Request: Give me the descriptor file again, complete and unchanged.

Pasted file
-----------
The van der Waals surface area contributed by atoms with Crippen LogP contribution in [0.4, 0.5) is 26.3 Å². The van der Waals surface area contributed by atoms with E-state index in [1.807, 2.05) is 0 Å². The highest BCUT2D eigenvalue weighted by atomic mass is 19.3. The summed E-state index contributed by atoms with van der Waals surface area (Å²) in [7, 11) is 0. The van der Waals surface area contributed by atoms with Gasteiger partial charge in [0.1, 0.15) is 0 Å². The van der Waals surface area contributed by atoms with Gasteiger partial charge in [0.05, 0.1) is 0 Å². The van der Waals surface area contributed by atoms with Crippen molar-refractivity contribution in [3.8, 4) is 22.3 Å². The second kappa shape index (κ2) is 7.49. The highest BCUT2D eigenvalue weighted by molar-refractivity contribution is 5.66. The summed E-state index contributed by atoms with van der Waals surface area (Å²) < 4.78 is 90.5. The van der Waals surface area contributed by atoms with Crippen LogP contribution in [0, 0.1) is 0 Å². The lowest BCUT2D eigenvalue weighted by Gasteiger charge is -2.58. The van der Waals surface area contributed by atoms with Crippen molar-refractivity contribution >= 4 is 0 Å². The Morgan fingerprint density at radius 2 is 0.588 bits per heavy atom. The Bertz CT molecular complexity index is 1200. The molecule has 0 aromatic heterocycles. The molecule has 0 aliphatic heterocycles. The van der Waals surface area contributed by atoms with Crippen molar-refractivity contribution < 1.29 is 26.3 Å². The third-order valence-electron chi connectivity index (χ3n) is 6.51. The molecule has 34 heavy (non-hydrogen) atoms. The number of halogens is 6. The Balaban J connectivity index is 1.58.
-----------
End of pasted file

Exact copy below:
The van der Waals surface area contributed by atoms with Crippen LogP contribution in [0.4, 0.5) is 26.3 Å². The van der Waals surface area contributed by atoms with E-state index in [1.807, 2.05) is 0 Å². The highest BCUT2D eigenvalue weighted by atomic mass is 19.3. The summed E-state index contributed by atoms with van der Waals surface area (Å²) in [7, 11) is 0. The van der Waals surface area contributed by atoms with Gasteiger partial charge in [0.1, 0.15) is 0 Å². The van der Waals surface area contributed by atoms with Gasteiger partial charge in [0.05, 0.1) is 0 Å². The van der Waals surface area contributed by atoms with Crippen molar-refractivity contribution in [3.8, 4) is 22.3 Å². The second kappa shape index (κ2) is 7.49. The highest BCUT2D eigenvalue weighted by molar-refractivity contribution is 5.66. The summed E-state index contributed by atoms with van der Waals surface area (Å²) < 4.78 is 90.5. The van der Waals surface area contributed by atoms with Crippen LogP contribution in [0, 0.1) is 0 Å². The lowest BCUT2D eigenvalue weighted by Gasteiger charge is -2.58. The van der Waals surface area contributed by atoms with Crippen molar-refractivity contribution >= 4 is 0 Å². The Morgan fingerprint density at radius 2 is 0.588 bits per heavy atom. The Bertz CT molecular complexity index is 1200. The molecule has 0 aromatic heterocycles. The molecule has 0 aliphatic heterocycles. The van der Waals surface area contributed by atoms with Crippen molar-refractivity contribution < 1.29 is 26.3 Å². The third-order valence-electron chi connectivity index (χ3n) is 6.51. The molecule has 34 heavy (non-hydrogen) atoms. The number of halogens is 6. The Balaban J connectivity index is 1.58.